Over the last 100 years, government has grown bigger while freedom and individual liberty have grown smaller…in times of war it’s even more dangerous. In the past, some civil liberties would be lost and then come back after war. The problem now is that we are in a perpetual state of war and fear, and because of that there is a great deal of danger that our civil liberties face…as we lose them through the Patriot Act and the new NSA surveillance program. The mandates of backdoor searches through Google and Facebook mean we could never get that freedom back.


    What would a Rand Paul presidency look like? What role would women, minorities and citizens have in helping shape policy and governance?


    I would look at the law and find out how the law was treating people unfairly. For example, the war on drugs has had a disproportionately negative effect on African Americans, Hispanics and those that live in poverty.


    In my administration, I would do everything in my power to make sure that the law was treating everyone equally and that it was more just. Putting someone in jail for 50 years for selling marijuana is obscene, and it should stop.


    In Florida, you have two prominent people who might run for President who can’t even come to support medical marijuana. I know a man whose daughter has 200 seizures every day, so many that it can stunt the growth of his daughter’s brain. He wants to use cannabis oil, in addition to traditional medicine. Those in Florida who are against medical marijuana would actually put him in prison if he did that in your state. As Republicans, we need to show a little bit more compassion for people.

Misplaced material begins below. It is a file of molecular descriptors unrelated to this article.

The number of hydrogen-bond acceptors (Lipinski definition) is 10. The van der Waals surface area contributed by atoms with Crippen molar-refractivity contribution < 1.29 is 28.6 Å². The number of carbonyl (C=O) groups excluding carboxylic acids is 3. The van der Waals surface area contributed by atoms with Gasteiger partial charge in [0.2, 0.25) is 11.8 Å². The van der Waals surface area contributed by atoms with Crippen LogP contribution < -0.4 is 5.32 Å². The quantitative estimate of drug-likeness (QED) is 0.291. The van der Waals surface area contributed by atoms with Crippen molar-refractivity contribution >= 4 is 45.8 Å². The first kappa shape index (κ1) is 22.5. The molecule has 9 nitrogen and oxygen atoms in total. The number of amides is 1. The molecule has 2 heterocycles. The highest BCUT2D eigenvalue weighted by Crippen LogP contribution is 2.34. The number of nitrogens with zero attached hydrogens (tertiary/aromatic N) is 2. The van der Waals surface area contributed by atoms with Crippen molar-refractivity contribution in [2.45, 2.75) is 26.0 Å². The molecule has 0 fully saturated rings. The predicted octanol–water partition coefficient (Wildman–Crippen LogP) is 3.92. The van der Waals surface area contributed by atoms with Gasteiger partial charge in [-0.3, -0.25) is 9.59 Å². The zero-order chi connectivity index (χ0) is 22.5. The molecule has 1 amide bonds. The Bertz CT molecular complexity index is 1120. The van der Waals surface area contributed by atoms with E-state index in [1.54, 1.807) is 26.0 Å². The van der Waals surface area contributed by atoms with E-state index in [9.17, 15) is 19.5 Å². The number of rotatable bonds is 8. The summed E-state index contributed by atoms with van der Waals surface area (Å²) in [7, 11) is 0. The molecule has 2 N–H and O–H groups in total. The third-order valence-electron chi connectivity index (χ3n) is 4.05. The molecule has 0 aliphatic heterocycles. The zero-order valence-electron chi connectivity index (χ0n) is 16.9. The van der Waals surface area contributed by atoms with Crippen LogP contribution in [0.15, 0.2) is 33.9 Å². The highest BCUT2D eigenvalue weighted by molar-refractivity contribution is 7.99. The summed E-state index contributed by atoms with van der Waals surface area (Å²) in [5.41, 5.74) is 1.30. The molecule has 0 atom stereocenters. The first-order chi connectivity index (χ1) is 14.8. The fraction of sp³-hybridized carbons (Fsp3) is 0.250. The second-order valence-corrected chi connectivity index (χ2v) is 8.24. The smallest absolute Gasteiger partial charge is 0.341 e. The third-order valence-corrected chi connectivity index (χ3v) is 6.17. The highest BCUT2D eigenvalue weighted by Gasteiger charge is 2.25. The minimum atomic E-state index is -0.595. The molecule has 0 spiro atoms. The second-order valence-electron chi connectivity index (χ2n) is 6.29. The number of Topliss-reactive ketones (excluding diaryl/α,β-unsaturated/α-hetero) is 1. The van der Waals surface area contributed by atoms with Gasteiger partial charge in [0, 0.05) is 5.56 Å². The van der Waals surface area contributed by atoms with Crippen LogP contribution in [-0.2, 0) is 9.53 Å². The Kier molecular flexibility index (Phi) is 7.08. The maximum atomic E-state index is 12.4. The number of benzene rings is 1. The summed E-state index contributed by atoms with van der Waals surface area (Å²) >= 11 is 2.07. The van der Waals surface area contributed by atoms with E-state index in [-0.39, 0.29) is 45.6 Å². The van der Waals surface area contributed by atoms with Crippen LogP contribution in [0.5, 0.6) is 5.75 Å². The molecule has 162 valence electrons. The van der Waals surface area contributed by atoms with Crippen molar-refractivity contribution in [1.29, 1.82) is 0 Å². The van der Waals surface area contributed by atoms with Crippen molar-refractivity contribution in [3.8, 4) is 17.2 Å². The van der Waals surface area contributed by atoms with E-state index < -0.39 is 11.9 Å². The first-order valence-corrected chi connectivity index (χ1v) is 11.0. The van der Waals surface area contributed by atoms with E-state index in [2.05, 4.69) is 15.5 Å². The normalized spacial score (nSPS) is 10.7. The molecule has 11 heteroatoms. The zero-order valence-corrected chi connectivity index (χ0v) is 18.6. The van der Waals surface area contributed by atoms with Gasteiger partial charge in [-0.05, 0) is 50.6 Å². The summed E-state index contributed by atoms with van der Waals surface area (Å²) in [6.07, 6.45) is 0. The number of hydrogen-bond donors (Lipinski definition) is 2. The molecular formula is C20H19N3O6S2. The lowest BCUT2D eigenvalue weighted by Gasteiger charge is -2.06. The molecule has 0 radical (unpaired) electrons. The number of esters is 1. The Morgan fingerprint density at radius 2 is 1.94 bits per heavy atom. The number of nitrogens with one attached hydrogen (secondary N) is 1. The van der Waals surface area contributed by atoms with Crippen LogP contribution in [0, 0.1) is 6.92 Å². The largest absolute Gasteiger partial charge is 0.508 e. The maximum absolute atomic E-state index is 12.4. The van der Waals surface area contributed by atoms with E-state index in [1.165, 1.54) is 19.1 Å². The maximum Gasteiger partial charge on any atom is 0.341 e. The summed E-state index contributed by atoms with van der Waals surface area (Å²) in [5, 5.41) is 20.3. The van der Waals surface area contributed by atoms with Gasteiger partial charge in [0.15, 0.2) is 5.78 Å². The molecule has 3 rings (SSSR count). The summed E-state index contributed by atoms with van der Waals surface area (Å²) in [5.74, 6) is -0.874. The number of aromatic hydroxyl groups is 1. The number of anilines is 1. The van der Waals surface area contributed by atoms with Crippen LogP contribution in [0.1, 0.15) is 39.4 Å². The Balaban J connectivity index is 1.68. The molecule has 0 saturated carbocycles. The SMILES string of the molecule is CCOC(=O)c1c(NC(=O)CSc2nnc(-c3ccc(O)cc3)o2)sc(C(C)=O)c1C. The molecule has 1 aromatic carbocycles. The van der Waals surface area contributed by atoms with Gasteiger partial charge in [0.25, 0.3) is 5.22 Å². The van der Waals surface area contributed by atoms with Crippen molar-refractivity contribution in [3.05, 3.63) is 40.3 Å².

Where does your legislation on auditing the Federal Reserve stand?


    Audit The Fed is very popular. It passed in the House last time with every Republican and about 100 Democrats. In the Senate, we have a little bit more of an uphill battle, but we have 30 co-sponsors right now and are hoping for a vote sometime this spring.


    A lot of people think that a bank connected to the government like the Federal Reserve ought to reveal whose stuff they buy and what they own. If you are the Chairman of the Federal Reserve…should you let people know that you bought your brother’s bank? There should be more transparency.


    Lightning round – Favorite band, film and Austrian economist.


    Rush. Mr. Smith Goes to Washington and F.A. Hayek.


    Learn more about Senator Paul by clicking here.


    Jacob Engels, is the Founder of East Orlando Post & Seminole County Post. He is a seasoned political operative who has led numerous statewide political groups and has worked on several high-profile local, statewide, and national races. Jacob has been interviewed on national television & radio programs, with his work having been featured in the Orlando Sentinel, New York Times, Washington Post, Miami Herald and other publications nationwide. He can be reached at info@eastorlandopost.com